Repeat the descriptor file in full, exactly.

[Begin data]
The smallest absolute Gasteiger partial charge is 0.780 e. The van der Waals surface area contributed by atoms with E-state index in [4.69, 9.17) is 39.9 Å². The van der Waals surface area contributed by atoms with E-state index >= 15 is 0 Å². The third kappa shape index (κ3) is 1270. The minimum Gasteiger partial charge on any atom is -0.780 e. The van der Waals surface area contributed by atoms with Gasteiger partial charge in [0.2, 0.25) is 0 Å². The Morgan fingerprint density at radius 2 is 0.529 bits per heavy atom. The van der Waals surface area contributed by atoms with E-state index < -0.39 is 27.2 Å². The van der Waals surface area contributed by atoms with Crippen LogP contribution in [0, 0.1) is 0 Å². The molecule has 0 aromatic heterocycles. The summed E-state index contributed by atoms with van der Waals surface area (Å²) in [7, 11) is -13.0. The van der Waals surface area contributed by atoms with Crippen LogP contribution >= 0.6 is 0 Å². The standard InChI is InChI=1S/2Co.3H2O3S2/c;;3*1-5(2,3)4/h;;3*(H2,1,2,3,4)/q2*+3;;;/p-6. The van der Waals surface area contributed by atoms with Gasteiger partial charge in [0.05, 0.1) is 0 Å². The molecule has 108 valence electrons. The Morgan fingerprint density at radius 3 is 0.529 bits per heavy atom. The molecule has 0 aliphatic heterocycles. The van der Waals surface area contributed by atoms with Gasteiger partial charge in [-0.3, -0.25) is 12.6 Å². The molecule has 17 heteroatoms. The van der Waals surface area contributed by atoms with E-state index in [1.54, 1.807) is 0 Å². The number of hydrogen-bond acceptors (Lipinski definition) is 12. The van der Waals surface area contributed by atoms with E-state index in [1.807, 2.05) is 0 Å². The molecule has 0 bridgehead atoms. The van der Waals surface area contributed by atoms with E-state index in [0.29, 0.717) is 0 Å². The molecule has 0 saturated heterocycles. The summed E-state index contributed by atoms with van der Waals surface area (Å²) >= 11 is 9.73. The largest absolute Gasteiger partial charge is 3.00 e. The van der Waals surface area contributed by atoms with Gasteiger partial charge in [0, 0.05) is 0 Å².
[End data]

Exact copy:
The smallest absolute Gasteiger partial charge is 0.780 e. The van der Waals surface area contributed by atoms with E-state index in [4.69, 9.17) is 39.9 Å². The van der Waals surface area contributed by atoms with E-state index >= 15 is 0 Å². The third kappa shape index (κ3) is 1270. The minimum Gasteiger partial charge on any atom is -0.780 e. The van der Waals surface area contributed by atoms with Gasteiger partial charge in [0.2, 0.25) is 0 Å². The Morgan fingerprint density at radius 2 is 0.529 bits per heavy atom. The van der Waals surface area contributed by atoms with E-state index < -0.39 is 27.2 Å². The van der Waals surface area contributed by atoms with Crippen LogP contribution in [0, 0.1) is 0 Å². The molecule has 0 aromatic heterocycles. The summed E-state index contributed by atoms with van der Waals surface area (Å²) in [7, 11) is -13.0. The van der Waals surface area contributed by atoms with Crippen LogP contribution >= 0.6 is 0 Å². The standard InChI is InChI=1S/2Co.3H2O3S2/c;;3*1-5(2,3)4/h;;3*(H2,1,2,3,4)/q2*+3;;;/p-6. The van der Waals surface area contributed by atoms with Gasteiger partial charge in [0.05, 0.1) is 0 Å². The molecule has 108 valence electrons. The Morgan fingerprint density at radius 3 is 0.529 bits per heavy atom. The molecule has 0 aliphatic heterocycles. The van der Waals surface area contributed by atoms with Gasteiger partial charge in [-0.3, -0.25) is 12.6 Å². The molecule has 17 heteroatoms. The van der Waals surface area contributed by atoms with E-state index in [1.54, 1.807) is 0 Å². The number of hydrogen-bond acceptors (Lipinski definition) is 12. The van der Waals surface area contributed by atoms with E-state index in [1.807, 2.05) is 0 Å². The molecule has 0 bridgehead atoms. The van der Waals surface area contributed by atoms with E-state index in [0.29, 0.717) is 0 Å². The molecule has 0 saturated heterocycles. The summed E-state index contributed by atoms with van der Waals surface area (Å²) >= 11 is 9.73. The largest absolute Gasteiger partial charge is 3.00 e. The van der Waals surface area contributed by atoms with Gasteiger partial charge in [0, 0.05) is 0 Å².